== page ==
Literate Lobsters Are Literate

NASA - How A Girdle Made The Moon Landing Possible

By Hank Campbell | July 26th 2011 04:00 AM 

With the end of the space shuttle, we may also be seeing an end to manned space travel as a science endeavor. I am not saying we shouldn’t send people into space, we certainly should, but it should be just that - a bold voyage into the unknown and not rationalized with science, where it is not a very good. Robots are cheaper and better and the Congressional hearings are less messy if a robot dies.

President Obama likely agrees about robots, since he canceled the manned successor to the space shuttle, the Constellation project and there is no valid replacement in sight.

With the space shuttle over, people have given it a lot more honest reassessment that they did in the past - before a week ago, virtually no one in science media would do anything except be a cheerleader for the thing. But the space shuttle also did something positive - it showed us newer is not always better.  Some old NASA stuff is still pretty cool.   

Click ‘Read More’ for full text and a video of a 1971 Playtex commercial

When talking about the Mercury program, for example, and comparing the NASA of that time to that of today, I noted that we can still fire up an Apollo RS-18 engine from 39 years ago and it works just fine, so it shouldn’t take 16 years to go back to the Moon when it only took 9 years the first time.   We’ve lost our way because space started being about science and not about boldly going where no man has gone before. 

Space travel is still cool and people will embrace it, but it has to be about people and not experiments. Most people love to think about astronauts when they think of space and I love to think about the computers and ground systems and predictive analysis that got astronauts into space(1)  but few people think girdles when they think about the space program. And people made those girdles, and that makes it cool.

Yes, girdles. The spacesuits were made by Playtex, which is in lots of different businesses, but was notable then for making girdles. See what I mean:




No mention of NASA in that commercial, right? Well, contractors were not allowed to brand anything and, in the spirit of being mission-oriented, NASA did not highlight individual contractors so IBM’s ground systems work gets scant mention in the otherwise comprehensive This New Ocean history they created and I can’t find Playtex mentioned anywhere at all (2) - except by the always-interesting Txchnologist, published by GE (why does GE publish anything?  No reason I can figure, except they have a century plus of cool science and technology history and dig science outreach, I guess) and architecture professor Nicholas de Monchaux, who has written a whole book on the space suit, called Spacesuit: Fashioning Apollo.  

The 21-layer A7L suit was created by the International Latex Corporation but that company was better known by its consumer brand, Playtex, then—the brand is part of separate companies now.   

And those spacesuits were made by hand. By seamstresses.  Like I said earlier, newer is not always better and no machine was going to beat a human in this instance.  ”They had to sew to a 1/64th of an inch tolerance without using any pins. So there was no question that it was kind of a couture handicraft object versus something made according to more conventional military industrial principles,” said de Monchaux.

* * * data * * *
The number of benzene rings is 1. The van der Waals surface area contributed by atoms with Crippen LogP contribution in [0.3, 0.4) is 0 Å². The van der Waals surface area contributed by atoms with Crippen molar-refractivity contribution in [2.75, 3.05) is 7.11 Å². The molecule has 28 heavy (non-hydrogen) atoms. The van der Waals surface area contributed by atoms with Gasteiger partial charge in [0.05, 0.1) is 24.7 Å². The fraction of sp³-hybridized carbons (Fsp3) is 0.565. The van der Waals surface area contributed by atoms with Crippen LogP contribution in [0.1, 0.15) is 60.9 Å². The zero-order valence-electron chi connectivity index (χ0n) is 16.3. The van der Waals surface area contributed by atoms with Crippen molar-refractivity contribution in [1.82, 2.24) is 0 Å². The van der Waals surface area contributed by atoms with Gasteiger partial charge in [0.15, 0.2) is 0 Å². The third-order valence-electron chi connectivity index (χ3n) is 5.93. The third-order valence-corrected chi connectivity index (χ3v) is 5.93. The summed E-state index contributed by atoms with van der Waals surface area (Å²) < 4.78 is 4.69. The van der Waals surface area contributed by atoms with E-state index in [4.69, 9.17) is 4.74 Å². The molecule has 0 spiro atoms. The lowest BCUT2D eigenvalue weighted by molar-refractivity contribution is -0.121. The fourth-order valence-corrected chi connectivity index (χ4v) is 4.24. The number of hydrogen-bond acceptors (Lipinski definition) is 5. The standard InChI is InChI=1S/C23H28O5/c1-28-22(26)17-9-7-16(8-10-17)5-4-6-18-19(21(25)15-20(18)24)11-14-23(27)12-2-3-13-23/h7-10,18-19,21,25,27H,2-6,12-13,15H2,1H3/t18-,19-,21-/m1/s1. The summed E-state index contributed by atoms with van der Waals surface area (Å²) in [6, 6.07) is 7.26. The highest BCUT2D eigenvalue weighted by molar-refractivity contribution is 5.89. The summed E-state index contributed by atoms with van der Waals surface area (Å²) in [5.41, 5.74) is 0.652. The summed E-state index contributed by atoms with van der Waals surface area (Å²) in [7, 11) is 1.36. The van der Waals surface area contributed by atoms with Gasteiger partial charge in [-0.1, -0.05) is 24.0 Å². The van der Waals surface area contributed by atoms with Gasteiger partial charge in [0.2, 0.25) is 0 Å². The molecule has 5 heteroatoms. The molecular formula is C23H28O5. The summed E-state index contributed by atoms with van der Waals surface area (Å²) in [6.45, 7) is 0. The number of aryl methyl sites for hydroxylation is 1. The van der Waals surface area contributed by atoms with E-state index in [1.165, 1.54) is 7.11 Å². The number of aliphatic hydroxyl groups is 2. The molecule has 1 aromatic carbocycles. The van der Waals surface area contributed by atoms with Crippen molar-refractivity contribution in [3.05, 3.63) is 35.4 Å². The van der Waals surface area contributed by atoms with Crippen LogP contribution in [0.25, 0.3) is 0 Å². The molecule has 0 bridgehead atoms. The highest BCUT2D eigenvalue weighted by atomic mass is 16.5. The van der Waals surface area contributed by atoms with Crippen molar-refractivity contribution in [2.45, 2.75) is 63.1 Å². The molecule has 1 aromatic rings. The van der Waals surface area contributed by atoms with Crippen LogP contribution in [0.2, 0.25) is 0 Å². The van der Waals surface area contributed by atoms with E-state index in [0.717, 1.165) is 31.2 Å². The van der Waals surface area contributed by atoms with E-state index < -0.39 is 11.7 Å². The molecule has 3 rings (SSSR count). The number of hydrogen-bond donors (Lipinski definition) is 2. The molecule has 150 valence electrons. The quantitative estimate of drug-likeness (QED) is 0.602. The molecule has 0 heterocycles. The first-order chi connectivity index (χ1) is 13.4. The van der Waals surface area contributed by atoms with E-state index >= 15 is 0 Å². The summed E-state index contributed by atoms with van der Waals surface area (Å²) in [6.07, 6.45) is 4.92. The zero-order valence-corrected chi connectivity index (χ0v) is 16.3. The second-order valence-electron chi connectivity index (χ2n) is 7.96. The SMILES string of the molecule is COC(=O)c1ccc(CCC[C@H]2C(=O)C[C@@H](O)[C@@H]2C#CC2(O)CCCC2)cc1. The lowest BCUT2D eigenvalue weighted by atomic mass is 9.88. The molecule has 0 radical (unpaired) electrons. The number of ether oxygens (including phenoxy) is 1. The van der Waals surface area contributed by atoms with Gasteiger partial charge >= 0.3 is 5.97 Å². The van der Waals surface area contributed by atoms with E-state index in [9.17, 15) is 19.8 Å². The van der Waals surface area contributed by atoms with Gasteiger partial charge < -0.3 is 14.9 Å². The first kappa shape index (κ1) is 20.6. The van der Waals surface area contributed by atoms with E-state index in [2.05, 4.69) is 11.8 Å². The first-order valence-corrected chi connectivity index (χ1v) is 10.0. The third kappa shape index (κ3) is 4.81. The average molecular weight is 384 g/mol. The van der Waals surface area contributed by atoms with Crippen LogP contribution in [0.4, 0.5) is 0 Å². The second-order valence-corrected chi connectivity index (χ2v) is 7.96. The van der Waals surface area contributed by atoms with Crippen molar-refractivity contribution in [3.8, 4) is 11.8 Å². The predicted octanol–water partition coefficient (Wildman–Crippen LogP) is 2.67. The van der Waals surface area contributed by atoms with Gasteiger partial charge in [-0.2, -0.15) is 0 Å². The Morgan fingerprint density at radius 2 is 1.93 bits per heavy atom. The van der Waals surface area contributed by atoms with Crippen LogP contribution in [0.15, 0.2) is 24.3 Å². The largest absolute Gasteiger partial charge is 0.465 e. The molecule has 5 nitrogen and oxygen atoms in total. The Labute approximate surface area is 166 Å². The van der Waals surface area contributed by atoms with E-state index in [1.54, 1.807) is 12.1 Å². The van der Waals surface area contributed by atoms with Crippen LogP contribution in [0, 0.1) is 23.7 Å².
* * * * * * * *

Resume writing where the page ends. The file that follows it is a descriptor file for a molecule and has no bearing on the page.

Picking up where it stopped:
Hazel Fellows assembles the shell, liner and insulation cover of a suit at ILC. Courtesy MIT Press.

NASA then was primarily interested in performance—not quotas or social justice or being a job works program—but building a rocket or a spacesuit is actually much simpler than the job NASA has today, because you have manageable variables, rather than making every special interest in culture and the government happy.    

So NASA’s criteria for picking a contractor was basically to throw a performance spec into a pit and let a bunch of wild dogs go after it. Whichever one did the best job won. How refreshing! Excellence before fairness.


The AirResearch AES suit did not win. Courtesy MIT Press

There was a philosophical aspect to it, he notes. The communist Soviets simply stuck their guy in a glorified womb with an umbilical cord attached, there was no real suit design. They didn’t care about the human experience.


And the winner, thanks to a girdle company.  Buzz Aldrin, Michael Collins and Neil Armstrong on their way to the SaturnV/Apollo 11 vehicle. Courtesy MIT Press

de Monchaux echoes what I believe about the human endeavor also; “One thing that people often misunderstand about the Apollo program was that it was not a scientific or technical enterprise at all. It was really an enterprise in image creation. The imagery of spaceflight was a powerful and tangible weapon in the Cold War. Once that image of an American on the moon had been produced, people were less enthralled. With researching this book, I came to see the space race as something that extended further back into our history. In the 18th Century you had a kind of space race between the French and the English about whose balloons were going higher.”

It’s no different today.  People want to go higher.   NASA may not be nimble enough to do it today but the private sector might still take us to Mars.

NOTES:

(1) And if you don’t like to think about astronauts or the computing system that got them there, you at least probably like to think about the prospect of meeting alien babes.


Claudia Black, your favorite Peacekeeper, is only a wormhole away.

(2) Most people have also never heard of the Woman in Space Program and the Mercury 13 women. But if you read that link, you will know all.
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(source: Science 2.0)